Facebook's platform played the bigger role in Hosni Mubarak's downfall. It was the "We Are All Khaled Said" page Ghonim set up in June to memorialize a businessman who died in police custody that became the cradle of the revolution. But Facebook the company, unlike Google, has hardly embraced the honor. Last fall, it removed the crucial page rather than allowing the administrator to protect his identity. Sen. Richard Durbin of Illinois sent Facebook a letter requesting that it amend its no-anonymity policy to protect democratic activists in the Middle East. Facebook said no. When the Tunisian government used a virus to obtain passwords of activists, Facebook couched its response in terms of protecting user privacy, not challenging a vile regime.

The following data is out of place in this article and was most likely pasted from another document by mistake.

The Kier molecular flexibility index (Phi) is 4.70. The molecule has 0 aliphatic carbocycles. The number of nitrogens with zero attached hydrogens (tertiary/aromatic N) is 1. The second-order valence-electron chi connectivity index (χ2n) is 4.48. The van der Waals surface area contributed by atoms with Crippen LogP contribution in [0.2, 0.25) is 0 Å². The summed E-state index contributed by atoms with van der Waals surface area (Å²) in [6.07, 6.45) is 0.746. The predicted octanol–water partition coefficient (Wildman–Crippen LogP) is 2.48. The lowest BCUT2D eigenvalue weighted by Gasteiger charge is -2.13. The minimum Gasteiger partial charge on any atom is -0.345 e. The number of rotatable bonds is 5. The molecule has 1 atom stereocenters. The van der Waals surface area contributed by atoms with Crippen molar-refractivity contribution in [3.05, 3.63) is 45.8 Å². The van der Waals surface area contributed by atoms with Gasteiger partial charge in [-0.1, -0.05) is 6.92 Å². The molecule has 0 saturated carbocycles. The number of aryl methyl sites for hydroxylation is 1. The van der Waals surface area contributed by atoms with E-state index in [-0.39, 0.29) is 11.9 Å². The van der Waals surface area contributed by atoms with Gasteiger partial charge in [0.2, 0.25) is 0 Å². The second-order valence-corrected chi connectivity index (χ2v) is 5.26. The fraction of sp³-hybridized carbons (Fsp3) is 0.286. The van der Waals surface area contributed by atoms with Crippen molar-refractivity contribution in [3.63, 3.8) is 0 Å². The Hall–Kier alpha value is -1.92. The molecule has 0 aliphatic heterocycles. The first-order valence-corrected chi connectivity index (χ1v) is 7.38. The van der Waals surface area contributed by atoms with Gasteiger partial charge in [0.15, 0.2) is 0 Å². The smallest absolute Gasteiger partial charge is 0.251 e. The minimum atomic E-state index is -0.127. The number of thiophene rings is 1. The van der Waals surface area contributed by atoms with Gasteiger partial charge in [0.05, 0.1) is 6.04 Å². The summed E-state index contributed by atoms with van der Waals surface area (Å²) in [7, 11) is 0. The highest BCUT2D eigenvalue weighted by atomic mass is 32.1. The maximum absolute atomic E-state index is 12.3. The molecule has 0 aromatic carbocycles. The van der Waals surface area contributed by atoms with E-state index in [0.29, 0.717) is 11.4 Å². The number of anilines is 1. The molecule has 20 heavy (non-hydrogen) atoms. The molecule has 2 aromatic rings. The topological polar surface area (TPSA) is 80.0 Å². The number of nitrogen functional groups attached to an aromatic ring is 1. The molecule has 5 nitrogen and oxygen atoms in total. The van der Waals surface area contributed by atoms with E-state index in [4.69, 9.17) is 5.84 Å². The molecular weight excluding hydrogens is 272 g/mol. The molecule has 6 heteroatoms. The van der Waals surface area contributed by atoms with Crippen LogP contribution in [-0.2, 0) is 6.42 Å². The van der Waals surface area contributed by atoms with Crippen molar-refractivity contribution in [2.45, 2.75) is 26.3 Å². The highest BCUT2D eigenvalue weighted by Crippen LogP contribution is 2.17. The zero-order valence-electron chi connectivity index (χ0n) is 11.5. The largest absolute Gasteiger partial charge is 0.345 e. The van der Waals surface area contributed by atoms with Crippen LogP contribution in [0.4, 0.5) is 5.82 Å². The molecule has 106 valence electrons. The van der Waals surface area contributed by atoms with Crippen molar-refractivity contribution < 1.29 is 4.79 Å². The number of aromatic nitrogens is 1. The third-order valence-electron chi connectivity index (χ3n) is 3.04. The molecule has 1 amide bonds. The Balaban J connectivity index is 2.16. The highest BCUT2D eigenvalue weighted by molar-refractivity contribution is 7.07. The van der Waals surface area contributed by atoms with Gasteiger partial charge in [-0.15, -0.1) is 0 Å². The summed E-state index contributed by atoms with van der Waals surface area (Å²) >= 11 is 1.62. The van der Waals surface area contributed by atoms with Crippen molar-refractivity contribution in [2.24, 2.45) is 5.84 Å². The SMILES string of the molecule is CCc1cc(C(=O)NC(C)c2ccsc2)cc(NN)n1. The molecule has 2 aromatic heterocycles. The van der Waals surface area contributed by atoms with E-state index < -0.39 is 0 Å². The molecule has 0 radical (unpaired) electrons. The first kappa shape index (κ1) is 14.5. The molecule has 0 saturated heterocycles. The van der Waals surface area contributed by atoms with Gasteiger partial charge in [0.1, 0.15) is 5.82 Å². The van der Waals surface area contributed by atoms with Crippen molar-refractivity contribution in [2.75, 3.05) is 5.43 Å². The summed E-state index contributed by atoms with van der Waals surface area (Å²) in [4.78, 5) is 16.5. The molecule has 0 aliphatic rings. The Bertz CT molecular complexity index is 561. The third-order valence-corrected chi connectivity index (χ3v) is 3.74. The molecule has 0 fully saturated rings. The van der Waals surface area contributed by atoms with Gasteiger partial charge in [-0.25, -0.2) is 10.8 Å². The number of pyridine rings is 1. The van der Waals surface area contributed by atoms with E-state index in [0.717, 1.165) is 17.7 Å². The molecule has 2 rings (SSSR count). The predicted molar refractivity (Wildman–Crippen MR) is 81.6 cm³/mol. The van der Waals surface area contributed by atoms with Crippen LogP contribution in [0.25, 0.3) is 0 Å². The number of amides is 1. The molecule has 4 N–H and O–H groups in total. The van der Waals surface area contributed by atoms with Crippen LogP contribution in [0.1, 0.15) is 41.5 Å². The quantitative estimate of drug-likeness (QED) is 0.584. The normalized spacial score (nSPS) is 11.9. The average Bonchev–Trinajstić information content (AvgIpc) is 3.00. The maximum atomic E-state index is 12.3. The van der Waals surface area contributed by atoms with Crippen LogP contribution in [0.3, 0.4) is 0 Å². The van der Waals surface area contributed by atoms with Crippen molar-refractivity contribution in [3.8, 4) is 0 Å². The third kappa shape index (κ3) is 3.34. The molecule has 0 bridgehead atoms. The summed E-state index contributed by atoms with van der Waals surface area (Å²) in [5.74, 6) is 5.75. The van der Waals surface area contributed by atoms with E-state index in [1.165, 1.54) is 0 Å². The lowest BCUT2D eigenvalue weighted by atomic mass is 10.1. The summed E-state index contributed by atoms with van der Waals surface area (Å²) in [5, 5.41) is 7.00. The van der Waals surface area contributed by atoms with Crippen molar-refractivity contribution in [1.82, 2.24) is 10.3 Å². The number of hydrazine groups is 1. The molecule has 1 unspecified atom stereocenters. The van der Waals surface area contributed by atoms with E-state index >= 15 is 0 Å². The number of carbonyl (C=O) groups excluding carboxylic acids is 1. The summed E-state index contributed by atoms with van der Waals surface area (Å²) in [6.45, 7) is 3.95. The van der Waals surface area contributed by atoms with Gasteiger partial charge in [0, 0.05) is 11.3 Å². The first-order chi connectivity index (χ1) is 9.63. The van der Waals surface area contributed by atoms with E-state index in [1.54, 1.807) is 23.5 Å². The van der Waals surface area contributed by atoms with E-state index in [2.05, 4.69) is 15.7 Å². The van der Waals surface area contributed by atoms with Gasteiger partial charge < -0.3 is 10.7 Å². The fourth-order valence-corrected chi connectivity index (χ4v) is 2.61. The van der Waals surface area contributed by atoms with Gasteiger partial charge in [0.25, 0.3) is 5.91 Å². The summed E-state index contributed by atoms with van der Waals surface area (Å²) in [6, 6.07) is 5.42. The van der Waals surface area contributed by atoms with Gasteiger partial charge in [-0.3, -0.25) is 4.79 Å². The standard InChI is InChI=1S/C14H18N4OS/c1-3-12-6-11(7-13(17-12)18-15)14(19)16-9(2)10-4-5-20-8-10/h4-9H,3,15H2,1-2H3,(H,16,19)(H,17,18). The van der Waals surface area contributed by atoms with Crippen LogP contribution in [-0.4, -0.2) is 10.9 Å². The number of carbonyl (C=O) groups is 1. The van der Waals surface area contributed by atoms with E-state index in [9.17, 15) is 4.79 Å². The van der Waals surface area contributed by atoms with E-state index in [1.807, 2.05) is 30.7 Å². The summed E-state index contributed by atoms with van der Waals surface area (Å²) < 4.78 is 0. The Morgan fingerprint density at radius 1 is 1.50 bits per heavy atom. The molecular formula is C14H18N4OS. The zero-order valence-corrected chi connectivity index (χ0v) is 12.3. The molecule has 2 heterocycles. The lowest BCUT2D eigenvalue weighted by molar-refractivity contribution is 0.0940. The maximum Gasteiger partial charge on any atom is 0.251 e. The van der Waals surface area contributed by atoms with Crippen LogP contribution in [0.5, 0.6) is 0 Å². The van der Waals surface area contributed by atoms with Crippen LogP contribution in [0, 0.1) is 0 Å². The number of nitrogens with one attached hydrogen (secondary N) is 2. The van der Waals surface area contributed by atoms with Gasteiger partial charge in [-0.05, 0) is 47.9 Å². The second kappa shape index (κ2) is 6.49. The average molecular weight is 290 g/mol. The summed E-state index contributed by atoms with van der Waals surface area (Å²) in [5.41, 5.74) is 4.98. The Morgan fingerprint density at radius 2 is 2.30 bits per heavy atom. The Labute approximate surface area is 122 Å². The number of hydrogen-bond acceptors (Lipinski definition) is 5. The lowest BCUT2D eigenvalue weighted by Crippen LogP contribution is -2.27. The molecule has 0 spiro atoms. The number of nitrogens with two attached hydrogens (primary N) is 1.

Facebook is such a powerful organizing tool that the question of its attitude toward those who use its product is in some ways irrelevant. But it is worth pointing that the company has never shown any sign of having the kind of core commitment to liberty that Google does. Where Google voluntarily pulled out of China, Facebook—which is blocked there—is desperate to get in. This, too, reflects the background and worldview of its founder. Mark Zuckerberg, a child of privilege, has never known a lack of political freedom. He has no obvious ideological leanings and his big outside investors include a radical libertarian and a junior oligarch. It is difficult to imagine Facebook—or most other technology companies, for that matter—passing up a major business opportunity because of concerns about human rights. Facebook's overriding objective is the much more typical one of expanding its market while avoiding bad PR and staying out of trouble with governments that set the rules.